HP fiddles while Apple innovates

“The paradox of Hewlett-Packard only gets more pronounced with each high-profile product announcement: its TouchPad tablet is the latest head-scratcher,” Brooke Crothers writes for CNET. “Meanwhile, Apple continues to spit out one stunning product after another.”

“HP’s paradox is that it sits in the cradle of innovation–Silicon Valley–but fails to innovate,” Crothers writes. “And a recent statement by [HP CEO Leo] Apotheker doesn’t offer much hope. ‘If you use a state-of-the-art laptop it is as sleek, as slim as [an iPad],’ he said at the D9 conference last month. Really? I have yet to see an HP laptop that comes near the iPad in thinness (0.34 inch) and portability (1.33 pounds). In fact, the only thing that gets close is another Apple product: the 11.6-inch MacBook Air.”

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Crothers writes, “That brings us to the TouchPad. Probably the first high-profile product to emerge with his imprimatur. In a word, disappointment. I listened to HP’s Jon Rubinstein talk for most of an hour about the virtues of the TouchPad (before it was announced as a shipping product) at a Qualcomm conference in San Diego last month. And I stood with an HP product manager later in the day as he demonstrated the TouchPad (and got some hands-on time, albeit brief, with it, too). In the end it was a lot of sound and fury signifying nothing about innovation. The TouchPad is a thick, relatively heavy black slab of plastic, just like a dozen other no-name tablets on the market.”

Much more in the full article here.

MacDailyNews Note: Push Notifications have been restored. Thank you for your patience.

Related articles:
Rubinstein addresses poor HP TouchPad reviews, compares webOS to Apple’s early Mac OS X – July 5, 2011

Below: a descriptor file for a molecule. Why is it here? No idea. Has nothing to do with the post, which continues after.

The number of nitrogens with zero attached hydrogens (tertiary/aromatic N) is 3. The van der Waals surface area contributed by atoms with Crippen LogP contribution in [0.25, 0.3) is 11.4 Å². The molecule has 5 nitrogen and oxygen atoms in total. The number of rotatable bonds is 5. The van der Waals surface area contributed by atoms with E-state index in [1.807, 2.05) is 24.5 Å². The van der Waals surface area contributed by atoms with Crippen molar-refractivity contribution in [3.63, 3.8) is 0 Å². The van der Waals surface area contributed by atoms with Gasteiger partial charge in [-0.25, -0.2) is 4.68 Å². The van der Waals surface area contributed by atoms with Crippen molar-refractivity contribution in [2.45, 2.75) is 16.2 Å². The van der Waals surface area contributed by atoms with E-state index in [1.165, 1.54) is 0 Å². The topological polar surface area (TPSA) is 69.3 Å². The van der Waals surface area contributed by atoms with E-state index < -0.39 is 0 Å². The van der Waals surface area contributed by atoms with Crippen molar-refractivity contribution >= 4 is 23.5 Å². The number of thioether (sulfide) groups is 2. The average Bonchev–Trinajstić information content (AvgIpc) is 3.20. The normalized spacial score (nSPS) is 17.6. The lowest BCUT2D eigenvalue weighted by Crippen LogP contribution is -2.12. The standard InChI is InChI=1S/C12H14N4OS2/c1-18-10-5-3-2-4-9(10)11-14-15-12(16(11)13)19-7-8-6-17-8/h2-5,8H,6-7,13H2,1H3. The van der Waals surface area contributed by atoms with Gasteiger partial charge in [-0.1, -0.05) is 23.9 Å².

HP TouchPad simply cannot compete with Apple’s iPad 2 – July 5, 2011
Pogue reviews HP TouchPad: ‘Doesn’t come close’ to Apple’s iPad – June 30, 2011
Mossberg: HP TouchPad ‘simply no match’ for Apple iPad 2 – June 30, 2011

22 Comments

  1. I watched the Leo Apotheker interview online. He kept talking about the “Enterprise”. It’s clear that’s where their focus is, not on the consumer.

    1. As I recall, the pads on the Enterprise weren’t as good as an iPad, or even a TouchPad – you had to have a separate one for each program! The flexis in Andromeda are something else though.

  2. “MacDailyNews Note: Push Notifications have been restored. Thank you for your patience.”

    Lol, I thought it was me…
    I’m bashing my head against desk yelling at my iPhone not giving me any notifications for two days, not just MDN.
    I thought I did something to my iPhone, all is well again.

    HP hasn’t mattered in at least 5 years. They are like rim, everything they do backfires.

  3. “Imprimatur”?! Wow – there’s a new word for me. See, HP *are* innovative! Look how innovative their writing style… Oh, hang on… that was the journalist…

    As you were!

  4. HP’s paradox is that it sits in the cradle of innovation–Silicon Valley–but fails to innovate

    Even worse, “Innovate” us their advertising tagline.

  5. HP’s problem is simple – bad management.
    FYI, “apotheker” is German for “pharmacist.” Leo really ought to take that as a sign from Fate that he is in the wrong line of work.

  6. Things are not as easy. This tabled was designed for “consumers” while the “Windows Tabled” was going to be for business…. I dont know how many people really got the windows 7 tablet. I think HP has changed their original position because is really “hard” to get into the consumer market right now…. The HP table still has “problems” but looks great for me. I am not going to buy it but looks great and the navigation sheet system is interesting. ArsTechnica says is the 2º best… I am afraid they dont like Android much

  7. I really hate to see this happen to HP. Once upon a time, they made the greatest test equipment in the world–perfectly tailored to the needs of the engineer. Then came Carly Funkaroni. I guess she chased off anybody with real ideas. Sad.

    1. Do you know what is wrong with the HP TouchPad? Actually, it’s not the TouchPad’s weakness per se, but it’s HP’s loss of its creative juice. HP was once a great company; in fact, it was one of the grandest of granddaddies of tech? But it decided that taking the shortcut route is best for its bottom line. It decided to fawn over Microsoft in order to get a leg-up on the competition. It wanted to be the most favored concubine in the Microsoft harem. In fact HP and Dell were the favorite concubines of Microsoft because they often got the best treatment from Microsoft. In the end HP became too servile to Microsoft’s featherbedding that it gave up its independence to do its own thing.

      Lately HP tries to wean itself off Microsoft’s largesse. It’s a bold act but it will take time to regain its mojo. Best of luck to HP.

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